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Easter cheese is dealt with elsewhere in this online store and, as described there, Easter cheese, Cyprus style, is in fact a sort of bread (though it does have cheese in it) with raisins and a sesame seed and egg topping. It’s there as a celebratory bread, but Easter cheese is not the only special bread Cyprus has! Tsoureki is a rich bread very like a brioche, available at any time but particularly popular at Christmas, New Year, and Easter.

We start with a mixture of flour, milk, eggs, yeast and a little sugar and then add butter. Quite a lot of butter, if we’re being honest. The butter isn’t added till the dough has been needed and then we stretch the dough, brush it with melted butter, fold, stretch again, add more melted butter, and keep doing that until all the butter has been swallowed up by the dough. What you have at the end of that is a pliable dough that stretches to form strands; it’s moist, soft, fluffy – and yet it’s also chewy. And (did we mention this?) it’s quite delicious.

Eat it for breakfast. Eat it in the afternoon with a cup of tea (you’ll never want a teacake again. Never). Eat it whenever you feel like something sweet, nourishing, and warming to the spirit as well as the body.

At Easter, it can be served with red painted Easter eggs; red is for the blood of Christ, and red rosebuds can be on the plate. Though the origins are lost in the mists of time, it’s probably for the same reason that the bread has often been flavoured at Easter time with the juice of the wild cherry that grows in the eastern Mediterranean. There’s also a vanilla-flavoured tsoureki that has become popular in recent years.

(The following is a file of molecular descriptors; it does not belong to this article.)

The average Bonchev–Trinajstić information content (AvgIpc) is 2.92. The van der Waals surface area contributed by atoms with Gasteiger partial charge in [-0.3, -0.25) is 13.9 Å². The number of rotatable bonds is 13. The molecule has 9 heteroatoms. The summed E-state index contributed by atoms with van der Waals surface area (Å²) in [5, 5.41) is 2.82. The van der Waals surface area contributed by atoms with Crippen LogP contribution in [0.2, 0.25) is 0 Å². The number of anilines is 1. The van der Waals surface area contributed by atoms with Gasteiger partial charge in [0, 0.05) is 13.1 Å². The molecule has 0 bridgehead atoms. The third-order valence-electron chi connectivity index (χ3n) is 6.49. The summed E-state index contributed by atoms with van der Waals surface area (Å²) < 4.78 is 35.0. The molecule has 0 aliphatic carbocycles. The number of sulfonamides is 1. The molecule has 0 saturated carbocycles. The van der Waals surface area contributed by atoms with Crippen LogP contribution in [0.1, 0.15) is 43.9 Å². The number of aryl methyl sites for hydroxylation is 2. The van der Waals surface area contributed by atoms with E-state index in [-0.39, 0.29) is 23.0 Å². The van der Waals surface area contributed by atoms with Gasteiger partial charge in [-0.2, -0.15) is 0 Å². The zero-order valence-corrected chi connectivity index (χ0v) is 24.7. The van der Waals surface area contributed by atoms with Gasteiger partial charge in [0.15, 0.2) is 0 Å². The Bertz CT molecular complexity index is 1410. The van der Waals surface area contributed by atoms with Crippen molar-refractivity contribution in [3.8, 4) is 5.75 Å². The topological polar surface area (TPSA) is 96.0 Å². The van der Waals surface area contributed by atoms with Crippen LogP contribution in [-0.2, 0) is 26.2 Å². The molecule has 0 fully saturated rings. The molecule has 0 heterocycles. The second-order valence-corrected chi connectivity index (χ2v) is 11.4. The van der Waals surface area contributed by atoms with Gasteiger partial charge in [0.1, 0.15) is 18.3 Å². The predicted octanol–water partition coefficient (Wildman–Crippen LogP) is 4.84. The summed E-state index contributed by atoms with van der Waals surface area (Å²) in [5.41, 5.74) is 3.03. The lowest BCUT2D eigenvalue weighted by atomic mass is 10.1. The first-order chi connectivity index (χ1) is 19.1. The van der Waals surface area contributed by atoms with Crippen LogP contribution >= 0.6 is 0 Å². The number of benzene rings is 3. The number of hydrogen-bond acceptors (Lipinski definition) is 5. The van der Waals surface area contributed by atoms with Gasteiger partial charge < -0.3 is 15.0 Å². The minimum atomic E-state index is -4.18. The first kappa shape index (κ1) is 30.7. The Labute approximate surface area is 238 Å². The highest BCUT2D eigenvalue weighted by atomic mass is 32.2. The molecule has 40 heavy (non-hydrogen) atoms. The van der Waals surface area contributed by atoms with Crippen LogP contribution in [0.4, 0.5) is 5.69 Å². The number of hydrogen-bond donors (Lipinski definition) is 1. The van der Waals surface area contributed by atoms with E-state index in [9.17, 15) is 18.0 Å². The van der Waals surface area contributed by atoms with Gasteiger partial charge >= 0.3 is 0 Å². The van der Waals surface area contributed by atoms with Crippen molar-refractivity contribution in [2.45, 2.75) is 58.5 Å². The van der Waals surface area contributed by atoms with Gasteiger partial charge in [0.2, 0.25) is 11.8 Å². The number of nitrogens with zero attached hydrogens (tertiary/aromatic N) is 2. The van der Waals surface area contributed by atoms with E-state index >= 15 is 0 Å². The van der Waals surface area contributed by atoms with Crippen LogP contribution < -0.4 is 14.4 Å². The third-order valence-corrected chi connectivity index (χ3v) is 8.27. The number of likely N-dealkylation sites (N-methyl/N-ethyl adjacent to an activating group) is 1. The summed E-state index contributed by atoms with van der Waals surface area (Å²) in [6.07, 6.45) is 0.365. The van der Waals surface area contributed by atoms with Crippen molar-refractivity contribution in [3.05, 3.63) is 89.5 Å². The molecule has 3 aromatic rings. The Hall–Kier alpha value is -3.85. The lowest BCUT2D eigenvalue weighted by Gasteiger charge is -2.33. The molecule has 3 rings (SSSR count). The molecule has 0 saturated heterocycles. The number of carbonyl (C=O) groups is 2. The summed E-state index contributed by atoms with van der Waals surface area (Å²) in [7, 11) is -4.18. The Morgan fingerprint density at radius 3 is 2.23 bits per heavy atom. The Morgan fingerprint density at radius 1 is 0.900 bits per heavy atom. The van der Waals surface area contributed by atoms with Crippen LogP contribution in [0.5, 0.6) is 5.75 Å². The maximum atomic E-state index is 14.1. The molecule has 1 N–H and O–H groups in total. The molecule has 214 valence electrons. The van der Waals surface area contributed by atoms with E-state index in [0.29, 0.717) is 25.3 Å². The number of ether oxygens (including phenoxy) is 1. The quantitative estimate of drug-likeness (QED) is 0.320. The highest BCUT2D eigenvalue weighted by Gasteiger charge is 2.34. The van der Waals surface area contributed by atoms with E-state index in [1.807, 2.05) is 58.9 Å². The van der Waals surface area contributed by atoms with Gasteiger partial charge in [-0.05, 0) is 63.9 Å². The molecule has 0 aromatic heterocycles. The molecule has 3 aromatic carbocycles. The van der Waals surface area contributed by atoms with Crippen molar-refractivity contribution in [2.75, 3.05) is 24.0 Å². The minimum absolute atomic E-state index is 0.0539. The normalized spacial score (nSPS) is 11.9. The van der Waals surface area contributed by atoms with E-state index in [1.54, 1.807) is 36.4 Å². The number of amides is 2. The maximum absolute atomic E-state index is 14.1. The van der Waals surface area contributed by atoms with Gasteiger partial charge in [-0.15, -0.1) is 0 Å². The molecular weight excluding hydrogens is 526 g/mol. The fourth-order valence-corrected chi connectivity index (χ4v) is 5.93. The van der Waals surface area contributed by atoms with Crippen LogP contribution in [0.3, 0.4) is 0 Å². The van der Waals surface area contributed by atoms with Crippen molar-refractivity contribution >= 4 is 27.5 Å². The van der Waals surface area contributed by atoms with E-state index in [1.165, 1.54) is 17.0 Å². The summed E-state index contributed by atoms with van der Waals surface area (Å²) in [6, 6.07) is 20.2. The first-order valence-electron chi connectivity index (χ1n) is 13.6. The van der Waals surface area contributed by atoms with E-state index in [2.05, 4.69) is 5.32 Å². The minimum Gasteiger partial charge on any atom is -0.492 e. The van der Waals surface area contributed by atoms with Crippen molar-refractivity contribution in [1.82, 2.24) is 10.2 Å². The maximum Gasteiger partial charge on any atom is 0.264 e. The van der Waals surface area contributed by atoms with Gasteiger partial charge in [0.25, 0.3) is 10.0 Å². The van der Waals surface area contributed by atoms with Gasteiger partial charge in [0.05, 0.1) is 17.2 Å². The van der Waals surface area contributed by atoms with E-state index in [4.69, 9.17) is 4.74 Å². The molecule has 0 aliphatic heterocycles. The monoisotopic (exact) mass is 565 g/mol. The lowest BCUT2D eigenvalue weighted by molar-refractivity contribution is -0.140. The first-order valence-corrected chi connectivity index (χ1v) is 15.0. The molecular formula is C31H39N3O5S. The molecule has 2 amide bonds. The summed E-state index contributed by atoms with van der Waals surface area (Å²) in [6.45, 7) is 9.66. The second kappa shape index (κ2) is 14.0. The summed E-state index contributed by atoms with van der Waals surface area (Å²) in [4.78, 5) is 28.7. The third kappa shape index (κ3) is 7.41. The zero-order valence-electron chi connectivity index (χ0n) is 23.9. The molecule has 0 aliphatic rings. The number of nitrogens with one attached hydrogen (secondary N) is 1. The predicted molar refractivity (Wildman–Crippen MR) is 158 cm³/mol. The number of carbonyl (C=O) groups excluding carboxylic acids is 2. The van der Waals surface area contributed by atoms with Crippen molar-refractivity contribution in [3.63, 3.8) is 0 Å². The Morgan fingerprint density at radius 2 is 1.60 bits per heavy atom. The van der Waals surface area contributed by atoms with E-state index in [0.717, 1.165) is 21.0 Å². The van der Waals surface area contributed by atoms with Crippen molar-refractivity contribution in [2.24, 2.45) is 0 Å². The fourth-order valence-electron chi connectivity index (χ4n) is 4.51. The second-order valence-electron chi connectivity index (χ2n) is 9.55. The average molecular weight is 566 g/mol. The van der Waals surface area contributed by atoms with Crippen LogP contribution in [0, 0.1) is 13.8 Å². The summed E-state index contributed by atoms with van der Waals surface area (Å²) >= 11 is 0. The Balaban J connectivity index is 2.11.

The Christmas version is often served with figs soaked in wine, and with oranges, and on Christmas Eve it’s traditional to serve it with honey. (Isn’t it strange how widespread that tradition of nuts and fruit at Christmas has become? Christmas cake, Christmas puddings – and, until recently, the only time most British homes would see figs, and put out bowls of nuts, would be at Christmas. And what about candied fruits? Sometimes, we lose the sense of where the tradition came from, but the tradition itself remains.

And at New Year, Cyprus often has a special cake, like a Christmas cake in idea but not in substance because – it’s a tsoureki.

Company Info

Contact Person: Nikos Andrea
Mailing Address: Koniele Trading LTD,
Evagorou 6, Dromolaxia, Cyprus 7020
Call/Text: 00 357 97 884776
Company Reg. No: HE343968